I’ve been living in Barcelona for years now and spend most of my free time exploring the city with my camera. Offering panoramic views across the city’s Gothic skyline, all the way from the mountains down to the Mediterranean Sea, these are the very best places to soak up the views and capture the best photos of Barcelona.
Words and photos by your local photography-obsessed guide, Ben Holbrook.
MNAC Art Museum ~ Regal Palace with Awe-inspiring Views
Easily accessed, this majestic museum dates back to 1929 and was originally the Palau Nacional (national palace), built for the Barcelona International Exposition. Inspired by the domes and detailing of buildings like St. Peter’s Basilica in the Vatican City and the Santiago de Compostela Cathedral, it really is a wonderful place to see and photography some of the best views in Barcelona.
How to get there: Take the metro to Espanya and simply walk up the steps.
Passeig de les Aigües ~ 10 km Leafy Running/Cycle Track with Epic City Views
When I moved back to Barcelona for the third time – It’s an awfully long story – I was adamant that I would live as close to Parc de Collserola as possible. I dreamed of cycling through the whispering pine trees and picnicking with sweeping views across the city. I got my way in the end and now live just a short ride away from the trail of Passeig de les Aigües, which hugs the mountains and snakes its way around the park for ten beautiful kilometres.
Once you get up there, it’s a pleasantly flat route, bustling with neon-clad runners and tree-trunk-thighed cyclists. I spend more time here than anywhere and every time I ride over the dusty, sunbaked soil and breathe in the scents of trickling tree sap I wonder how I could ever live anywhere else. Perhaps I’ll just stay.
How to get there: Jump on the FGC train from Placa Catalunya to Av. Tibidabo and ride the famous vintage blue tram (Tramvia Blau) up Avenida Tibidabo. Get off the tram and keep walking up the road until you get to the Pla dels Maduixers carpark, where the trail starts. This little map will help.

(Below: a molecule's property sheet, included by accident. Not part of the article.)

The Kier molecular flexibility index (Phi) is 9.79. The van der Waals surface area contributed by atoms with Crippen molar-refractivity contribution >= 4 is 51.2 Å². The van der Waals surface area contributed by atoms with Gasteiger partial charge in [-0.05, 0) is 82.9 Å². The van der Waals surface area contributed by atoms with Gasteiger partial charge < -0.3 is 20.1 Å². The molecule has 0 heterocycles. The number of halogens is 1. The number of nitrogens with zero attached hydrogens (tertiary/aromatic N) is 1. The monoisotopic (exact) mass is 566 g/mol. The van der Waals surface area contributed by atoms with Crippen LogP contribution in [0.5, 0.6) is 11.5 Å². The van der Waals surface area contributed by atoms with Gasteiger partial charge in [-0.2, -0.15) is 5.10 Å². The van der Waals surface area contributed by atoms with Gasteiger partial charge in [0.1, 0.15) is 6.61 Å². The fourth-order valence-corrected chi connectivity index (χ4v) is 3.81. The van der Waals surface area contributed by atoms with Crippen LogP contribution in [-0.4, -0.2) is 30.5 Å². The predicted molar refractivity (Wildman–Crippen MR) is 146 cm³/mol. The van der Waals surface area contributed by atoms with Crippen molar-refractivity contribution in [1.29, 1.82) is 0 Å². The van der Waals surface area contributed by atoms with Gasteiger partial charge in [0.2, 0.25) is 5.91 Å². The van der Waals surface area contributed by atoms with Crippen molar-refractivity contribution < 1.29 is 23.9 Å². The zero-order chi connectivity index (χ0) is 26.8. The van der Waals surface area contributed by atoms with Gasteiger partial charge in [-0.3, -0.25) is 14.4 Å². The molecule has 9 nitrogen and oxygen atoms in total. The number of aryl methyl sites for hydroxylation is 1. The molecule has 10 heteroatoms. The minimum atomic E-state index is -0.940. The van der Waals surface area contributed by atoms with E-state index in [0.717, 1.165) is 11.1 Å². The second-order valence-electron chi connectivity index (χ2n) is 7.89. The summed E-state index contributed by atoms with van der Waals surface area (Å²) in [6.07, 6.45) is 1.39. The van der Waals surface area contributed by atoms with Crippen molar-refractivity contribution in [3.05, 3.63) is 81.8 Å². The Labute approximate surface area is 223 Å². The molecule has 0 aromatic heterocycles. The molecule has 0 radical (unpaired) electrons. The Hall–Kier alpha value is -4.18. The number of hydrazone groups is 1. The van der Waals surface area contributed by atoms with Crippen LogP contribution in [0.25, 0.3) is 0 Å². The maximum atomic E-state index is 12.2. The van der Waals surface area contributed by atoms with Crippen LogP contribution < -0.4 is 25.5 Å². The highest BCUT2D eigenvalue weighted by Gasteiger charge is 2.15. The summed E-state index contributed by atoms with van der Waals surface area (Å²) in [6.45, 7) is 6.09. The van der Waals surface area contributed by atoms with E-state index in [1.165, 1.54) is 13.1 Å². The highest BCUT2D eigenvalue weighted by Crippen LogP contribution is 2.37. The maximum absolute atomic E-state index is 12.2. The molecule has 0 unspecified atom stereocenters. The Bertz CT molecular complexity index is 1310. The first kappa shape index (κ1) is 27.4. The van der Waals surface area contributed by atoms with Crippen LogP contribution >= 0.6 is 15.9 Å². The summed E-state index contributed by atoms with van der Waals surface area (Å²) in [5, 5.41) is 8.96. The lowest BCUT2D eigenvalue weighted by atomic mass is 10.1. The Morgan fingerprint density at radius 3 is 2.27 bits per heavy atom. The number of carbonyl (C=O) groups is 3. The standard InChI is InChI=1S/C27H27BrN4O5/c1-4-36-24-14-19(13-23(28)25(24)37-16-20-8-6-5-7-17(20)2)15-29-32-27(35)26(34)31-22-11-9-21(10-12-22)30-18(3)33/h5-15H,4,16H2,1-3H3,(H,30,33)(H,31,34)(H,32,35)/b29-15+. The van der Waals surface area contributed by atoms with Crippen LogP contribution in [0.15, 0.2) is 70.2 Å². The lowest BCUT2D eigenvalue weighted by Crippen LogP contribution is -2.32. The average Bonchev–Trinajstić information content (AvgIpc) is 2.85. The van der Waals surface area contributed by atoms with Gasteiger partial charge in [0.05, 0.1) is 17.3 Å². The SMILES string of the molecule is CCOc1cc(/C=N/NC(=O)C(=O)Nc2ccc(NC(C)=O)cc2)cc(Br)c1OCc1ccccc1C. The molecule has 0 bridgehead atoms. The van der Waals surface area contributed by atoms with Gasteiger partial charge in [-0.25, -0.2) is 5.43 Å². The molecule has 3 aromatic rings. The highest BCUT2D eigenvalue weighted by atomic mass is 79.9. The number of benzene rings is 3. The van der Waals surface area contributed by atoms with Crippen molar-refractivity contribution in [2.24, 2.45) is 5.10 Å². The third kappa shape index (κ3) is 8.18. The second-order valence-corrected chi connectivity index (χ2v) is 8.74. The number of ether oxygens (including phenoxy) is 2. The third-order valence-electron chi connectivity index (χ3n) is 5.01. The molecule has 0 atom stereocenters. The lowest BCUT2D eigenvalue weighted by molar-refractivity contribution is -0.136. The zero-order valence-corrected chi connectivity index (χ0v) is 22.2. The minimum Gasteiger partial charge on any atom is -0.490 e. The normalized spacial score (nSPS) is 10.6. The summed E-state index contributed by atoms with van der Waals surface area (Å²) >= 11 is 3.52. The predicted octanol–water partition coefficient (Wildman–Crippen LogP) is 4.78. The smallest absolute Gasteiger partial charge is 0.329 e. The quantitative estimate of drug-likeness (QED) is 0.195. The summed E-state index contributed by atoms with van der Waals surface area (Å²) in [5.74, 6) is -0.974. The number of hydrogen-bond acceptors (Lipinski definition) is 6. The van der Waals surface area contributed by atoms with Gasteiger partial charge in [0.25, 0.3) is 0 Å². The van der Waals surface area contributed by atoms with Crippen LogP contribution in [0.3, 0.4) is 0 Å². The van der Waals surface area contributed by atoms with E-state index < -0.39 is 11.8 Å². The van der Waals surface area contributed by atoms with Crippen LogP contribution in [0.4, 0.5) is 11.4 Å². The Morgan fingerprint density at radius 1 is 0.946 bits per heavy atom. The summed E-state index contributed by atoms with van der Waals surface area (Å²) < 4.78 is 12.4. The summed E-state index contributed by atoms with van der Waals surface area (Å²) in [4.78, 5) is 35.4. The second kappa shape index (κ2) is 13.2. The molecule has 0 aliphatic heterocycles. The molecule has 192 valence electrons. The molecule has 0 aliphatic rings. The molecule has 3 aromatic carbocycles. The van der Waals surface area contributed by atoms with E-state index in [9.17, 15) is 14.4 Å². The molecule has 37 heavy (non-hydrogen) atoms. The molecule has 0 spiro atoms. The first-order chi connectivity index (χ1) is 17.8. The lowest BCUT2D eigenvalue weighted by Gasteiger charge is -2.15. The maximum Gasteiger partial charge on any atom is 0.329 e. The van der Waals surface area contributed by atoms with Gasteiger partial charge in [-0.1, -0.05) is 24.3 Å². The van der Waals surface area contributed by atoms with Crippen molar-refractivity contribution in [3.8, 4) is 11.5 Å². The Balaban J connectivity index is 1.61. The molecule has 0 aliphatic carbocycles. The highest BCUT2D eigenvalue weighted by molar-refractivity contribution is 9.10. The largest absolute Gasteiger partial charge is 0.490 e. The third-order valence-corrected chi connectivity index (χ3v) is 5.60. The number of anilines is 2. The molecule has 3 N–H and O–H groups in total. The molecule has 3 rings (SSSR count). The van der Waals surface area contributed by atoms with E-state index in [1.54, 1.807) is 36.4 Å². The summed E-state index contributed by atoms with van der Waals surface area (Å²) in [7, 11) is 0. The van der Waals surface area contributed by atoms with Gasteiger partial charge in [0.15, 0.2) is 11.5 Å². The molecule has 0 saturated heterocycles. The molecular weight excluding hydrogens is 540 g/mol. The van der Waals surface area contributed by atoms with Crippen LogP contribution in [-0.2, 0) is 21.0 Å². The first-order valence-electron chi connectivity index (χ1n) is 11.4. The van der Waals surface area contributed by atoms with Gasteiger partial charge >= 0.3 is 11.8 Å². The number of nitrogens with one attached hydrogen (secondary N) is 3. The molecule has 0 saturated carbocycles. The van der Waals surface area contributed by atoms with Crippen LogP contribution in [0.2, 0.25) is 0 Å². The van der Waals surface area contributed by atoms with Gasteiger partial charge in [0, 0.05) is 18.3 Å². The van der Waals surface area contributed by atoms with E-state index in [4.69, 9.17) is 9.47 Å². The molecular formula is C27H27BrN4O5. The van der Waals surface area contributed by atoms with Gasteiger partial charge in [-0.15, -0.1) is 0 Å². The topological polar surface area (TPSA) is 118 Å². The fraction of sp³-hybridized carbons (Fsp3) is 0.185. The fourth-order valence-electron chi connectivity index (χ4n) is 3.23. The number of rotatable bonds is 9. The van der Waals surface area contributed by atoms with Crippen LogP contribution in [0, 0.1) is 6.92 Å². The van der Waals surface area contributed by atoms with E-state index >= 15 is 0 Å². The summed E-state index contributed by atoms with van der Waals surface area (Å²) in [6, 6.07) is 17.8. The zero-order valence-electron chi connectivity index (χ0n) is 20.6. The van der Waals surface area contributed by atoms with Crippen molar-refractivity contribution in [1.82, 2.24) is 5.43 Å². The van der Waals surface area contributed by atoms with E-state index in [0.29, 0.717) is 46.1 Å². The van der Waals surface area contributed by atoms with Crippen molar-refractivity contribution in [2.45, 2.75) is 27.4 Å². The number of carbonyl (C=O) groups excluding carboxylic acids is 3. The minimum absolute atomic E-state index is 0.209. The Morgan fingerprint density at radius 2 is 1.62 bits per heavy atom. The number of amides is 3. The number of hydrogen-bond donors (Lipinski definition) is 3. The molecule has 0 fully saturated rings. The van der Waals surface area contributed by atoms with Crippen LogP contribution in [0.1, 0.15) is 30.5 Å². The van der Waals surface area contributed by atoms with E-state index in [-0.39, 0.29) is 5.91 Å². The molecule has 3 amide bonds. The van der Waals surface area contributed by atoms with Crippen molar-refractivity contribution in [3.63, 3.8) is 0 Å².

Park Güell ~ Antoni Gaudi’s Famous and Fantastical Gardens
Designed by Barcelona’s favourite child, Antoni Gaudí, this verdant oasis was commissioned by Eusebi Güell, a rich industrialist who dreamed of creating an exclusive health resort/housing estate in the mountains of Barcelona where the rich could escape the hustle and bustle of the city. In the end, however, due to the fact that it was so difficult to access, only the park was created, but none of the houses (apart from two: Güell lived in one and Gaudí the other).
Apart from the incredible views, the park itself is a magnificent feat of design and landscaping, like a mythical wonderland in the sky, and was officially declared a UNESCO World Heritage Site in 1984.
How to get there: Ride the L3 metro line to either Vallcarca or Lesseps station and follow the signs. It’s very hilly up in this part of the city but there are a few escalators to help.
Bunkers del Carmel ~ Mountainside Air-raid Battery from the Spanish Civil War
Perched atop the mountains that box in Barcelona from the rear, this air-raid battery was built in 1937 to protect the city from air strikes during the Spanish Civil War. The bunkers and platforms where the canons once sat have now been turned into a viewing point and history museum and the views across Barcelona are simply unparalleled.
How to get there: Take the metro to Alfons X (L4, yellow) and walk from there for about ten minutes. There are signs, but you can normally just follow the crowds.
Tibidabo ~ Vintage Theme Park and Church with Breathtaking Views
If you look upwards and away from the sea, you’ll spot Tibidabo’s illuminated Temple de Sagrat Cor and the gargantuan Jesus statue that crowns it. As well as the jaw dropping vistas across the city and surrounding mountains, there’s also the added bonus of the vintage Tibidabo Amusement Park. Opened in 1868, it is one of the oldest theme parks in the world and features an old fashioned carrousel and rollercoaster rides.
How to get there: Take the L7 FGC train from Plaza de Catalunya station to Plaza de John Kennedy. From here, cross the road and jump on the ancient ‘Tramvia Blau’ (blue tram), which will rattle you up to the funicular, which will take you the rest of the way.
Montjuïc ~ Verdant Castle-Crowned Mountain
This leafy mountain is easily accessed from the city and overlooks the busy port areas. The main focal point is imposing Montjuïc Castle, an old military fortress that dates back to 1640. The canons are still proudly on show, pointing out to sea, and the views from the walls are well worth the walk.
How to get there: Take the Montjuic cable car from Paral·lel metro station. You can also take bus #150.